Along with the heat, the number of young people is a strong first impression of Vietnam.  In fact, the median age of the country is 34, so appearances do not deceive.  The motor scooter is still the favored means of getting around, although there are many more cars on the road since I visited the country with Fr. Dinh seven years ago.  The scooters dart in and out in, somehow squeezing through spaces that look impassible.  An unaccustomed Westerner has his heart in his throat.

Assumption in Vietnam is also young.  Our meetings coincided with an annual workshop for young religious and candidates of the Assumption family.  They spent three days together, learning about the city of Jerusalem in sessions led by Jean-Luc Eckert, AA.   One of the highlights of our  meetings was the chance for each of us provincials to address this large group of young people about the life of Assumption in our countries.  A more informal and even more enjoyable moment was joining some of the young brothers later in the evening for grilled fish and shrimp on the beach, with some Tiger beer to wash it down.

Allow me to linger on the seafood.  Our meetings were held at a diocesan facility in the coastal city of Vung Tau, about a hundred miles from Saigon.  Right on the coast, the seafood was fresh, varied, and plentiful.  One casualty of the trip were singed fingers from peeling the shells off the grilled shrimp that kept on coming.  Such a hardship.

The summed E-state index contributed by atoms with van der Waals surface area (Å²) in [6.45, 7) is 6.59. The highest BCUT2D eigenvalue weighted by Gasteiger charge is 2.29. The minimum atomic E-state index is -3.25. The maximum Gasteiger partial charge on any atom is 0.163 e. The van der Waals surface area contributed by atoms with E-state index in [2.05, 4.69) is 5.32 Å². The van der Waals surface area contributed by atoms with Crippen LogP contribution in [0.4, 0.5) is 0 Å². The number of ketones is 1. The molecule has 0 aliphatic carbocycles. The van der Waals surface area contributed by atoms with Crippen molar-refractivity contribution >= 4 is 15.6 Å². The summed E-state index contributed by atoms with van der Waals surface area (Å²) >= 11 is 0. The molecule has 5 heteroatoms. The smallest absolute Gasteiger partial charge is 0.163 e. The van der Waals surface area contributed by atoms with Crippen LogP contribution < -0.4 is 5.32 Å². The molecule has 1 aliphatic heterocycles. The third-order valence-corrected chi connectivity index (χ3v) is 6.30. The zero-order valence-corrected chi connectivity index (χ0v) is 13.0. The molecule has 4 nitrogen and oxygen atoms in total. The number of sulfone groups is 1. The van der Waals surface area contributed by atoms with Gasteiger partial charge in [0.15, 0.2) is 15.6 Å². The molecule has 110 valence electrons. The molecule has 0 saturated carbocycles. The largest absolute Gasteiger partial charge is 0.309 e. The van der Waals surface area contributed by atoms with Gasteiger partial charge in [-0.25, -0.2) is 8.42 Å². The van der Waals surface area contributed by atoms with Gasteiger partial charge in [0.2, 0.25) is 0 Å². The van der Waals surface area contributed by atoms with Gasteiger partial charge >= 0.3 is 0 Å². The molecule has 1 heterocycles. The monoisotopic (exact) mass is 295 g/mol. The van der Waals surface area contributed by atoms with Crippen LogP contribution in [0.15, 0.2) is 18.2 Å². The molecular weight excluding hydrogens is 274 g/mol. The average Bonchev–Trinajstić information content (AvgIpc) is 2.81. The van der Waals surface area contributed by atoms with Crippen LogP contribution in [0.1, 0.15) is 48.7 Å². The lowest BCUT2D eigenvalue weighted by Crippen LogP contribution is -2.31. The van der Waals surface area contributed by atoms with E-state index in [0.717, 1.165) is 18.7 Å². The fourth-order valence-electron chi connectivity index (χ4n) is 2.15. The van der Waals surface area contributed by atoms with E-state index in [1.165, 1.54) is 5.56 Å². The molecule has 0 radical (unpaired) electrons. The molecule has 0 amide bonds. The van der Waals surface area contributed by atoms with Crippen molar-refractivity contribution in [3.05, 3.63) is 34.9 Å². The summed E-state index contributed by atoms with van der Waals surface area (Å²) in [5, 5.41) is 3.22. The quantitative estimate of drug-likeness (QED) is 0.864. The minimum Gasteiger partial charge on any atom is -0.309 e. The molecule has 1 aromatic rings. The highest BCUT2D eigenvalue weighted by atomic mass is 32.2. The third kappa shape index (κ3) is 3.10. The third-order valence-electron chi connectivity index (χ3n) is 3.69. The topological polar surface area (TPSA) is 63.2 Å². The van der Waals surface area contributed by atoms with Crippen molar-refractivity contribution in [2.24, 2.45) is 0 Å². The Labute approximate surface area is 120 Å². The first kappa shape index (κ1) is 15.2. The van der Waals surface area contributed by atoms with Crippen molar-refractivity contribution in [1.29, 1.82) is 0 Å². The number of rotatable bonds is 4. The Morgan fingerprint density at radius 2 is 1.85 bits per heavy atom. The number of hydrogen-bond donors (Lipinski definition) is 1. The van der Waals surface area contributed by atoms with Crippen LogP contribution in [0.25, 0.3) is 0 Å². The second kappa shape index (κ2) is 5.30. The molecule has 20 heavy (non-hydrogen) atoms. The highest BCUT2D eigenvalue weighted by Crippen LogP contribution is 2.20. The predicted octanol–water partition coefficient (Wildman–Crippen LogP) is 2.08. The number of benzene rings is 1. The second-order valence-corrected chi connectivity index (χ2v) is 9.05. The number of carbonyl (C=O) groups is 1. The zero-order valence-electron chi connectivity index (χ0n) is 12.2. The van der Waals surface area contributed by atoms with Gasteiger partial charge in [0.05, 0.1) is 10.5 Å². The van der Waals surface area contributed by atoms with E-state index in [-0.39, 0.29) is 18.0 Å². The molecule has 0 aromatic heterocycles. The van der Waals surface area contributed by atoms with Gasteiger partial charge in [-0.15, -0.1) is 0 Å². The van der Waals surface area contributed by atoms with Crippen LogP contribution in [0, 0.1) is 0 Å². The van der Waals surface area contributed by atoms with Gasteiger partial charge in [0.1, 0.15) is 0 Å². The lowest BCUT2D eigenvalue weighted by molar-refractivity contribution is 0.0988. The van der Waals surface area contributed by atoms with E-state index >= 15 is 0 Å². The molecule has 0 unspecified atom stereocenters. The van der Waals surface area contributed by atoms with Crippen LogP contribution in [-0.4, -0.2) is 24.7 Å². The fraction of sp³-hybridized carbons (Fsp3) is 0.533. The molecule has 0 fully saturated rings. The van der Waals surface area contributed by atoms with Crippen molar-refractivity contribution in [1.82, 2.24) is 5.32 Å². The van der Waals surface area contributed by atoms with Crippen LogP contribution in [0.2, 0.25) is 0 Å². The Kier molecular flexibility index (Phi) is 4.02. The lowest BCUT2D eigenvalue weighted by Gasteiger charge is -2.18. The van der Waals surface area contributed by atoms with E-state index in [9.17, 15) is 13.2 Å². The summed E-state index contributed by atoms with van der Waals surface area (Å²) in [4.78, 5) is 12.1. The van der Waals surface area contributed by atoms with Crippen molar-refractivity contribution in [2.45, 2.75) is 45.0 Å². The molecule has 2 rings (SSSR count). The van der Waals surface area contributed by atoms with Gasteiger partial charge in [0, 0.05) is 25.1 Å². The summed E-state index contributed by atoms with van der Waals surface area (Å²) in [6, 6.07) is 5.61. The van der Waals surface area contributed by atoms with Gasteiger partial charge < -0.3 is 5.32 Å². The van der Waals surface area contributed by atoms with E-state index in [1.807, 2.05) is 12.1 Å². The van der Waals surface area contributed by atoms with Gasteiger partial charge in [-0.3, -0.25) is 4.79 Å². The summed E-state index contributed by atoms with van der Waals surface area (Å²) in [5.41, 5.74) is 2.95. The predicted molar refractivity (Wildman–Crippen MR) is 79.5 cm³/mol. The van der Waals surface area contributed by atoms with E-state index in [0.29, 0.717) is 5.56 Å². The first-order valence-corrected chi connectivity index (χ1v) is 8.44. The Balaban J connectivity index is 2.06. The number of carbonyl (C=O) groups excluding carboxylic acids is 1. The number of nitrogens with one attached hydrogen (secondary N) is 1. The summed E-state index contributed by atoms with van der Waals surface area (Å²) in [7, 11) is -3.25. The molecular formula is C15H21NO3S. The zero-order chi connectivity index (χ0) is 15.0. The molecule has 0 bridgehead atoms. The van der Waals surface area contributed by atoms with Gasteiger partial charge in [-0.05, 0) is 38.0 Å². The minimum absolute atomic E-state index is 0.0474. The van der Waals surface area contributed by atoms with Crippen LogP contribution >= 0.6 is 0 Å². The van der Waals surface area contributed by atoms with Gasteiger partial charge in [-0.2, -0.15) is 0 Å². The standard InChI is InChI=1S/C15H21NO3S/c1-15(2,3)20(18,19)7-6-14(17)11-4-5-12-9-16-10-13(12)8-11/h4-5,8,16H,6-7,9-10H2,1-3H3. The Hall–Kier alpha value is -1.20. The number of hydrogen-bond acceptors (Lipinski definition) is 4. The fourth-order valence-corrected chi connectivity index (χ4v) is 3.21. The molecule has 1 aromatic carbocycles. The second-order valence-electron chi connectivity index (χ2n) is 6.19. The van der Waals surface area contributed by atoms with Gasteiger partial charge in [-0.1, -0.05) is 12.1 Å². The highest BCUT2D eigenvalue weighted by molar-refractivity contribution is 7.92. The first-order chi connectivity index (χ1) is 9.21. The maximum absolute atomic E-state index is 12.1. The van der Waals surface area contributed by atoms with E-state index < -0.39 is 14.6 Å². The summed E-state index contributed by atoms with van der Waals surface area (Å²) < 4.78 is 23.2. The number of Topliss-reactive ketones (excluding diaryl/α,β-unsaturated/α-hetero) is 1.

The meetings themselves ranged far and wide over a rather staggering number of topics, from new foundations in Togo and Tanzania to a strong statement on requiring those in formation to learn two of the languages of the Congregation. The promise and challenges of the upcoming Asian vicariate received a lot of attention, but If anything set these meeting apart from the three previous ones I attended, it was the amount of time devoted to matters related to the formation of our candidates.  Criteria for discernment, the quality of our accompaniment, the properly Assumptionist character of formation all came under consideration, at least in part prompted by Fr. General’s observations on these subjects in his  opening report. 

The hospitality of our Vietnamese brothers -  and sisters - was much in evidence, including the full-time presence of two brothers in Vung Tau.   We could not have been received with more warmth and attentiveness.  It may have set an impossibly high bar for us to reach next June in Worcester.  The requests for lobster have already been submitted.  We may have to check that out with Didier.

Last Updated on Tuesday, 16 July 2019 08:40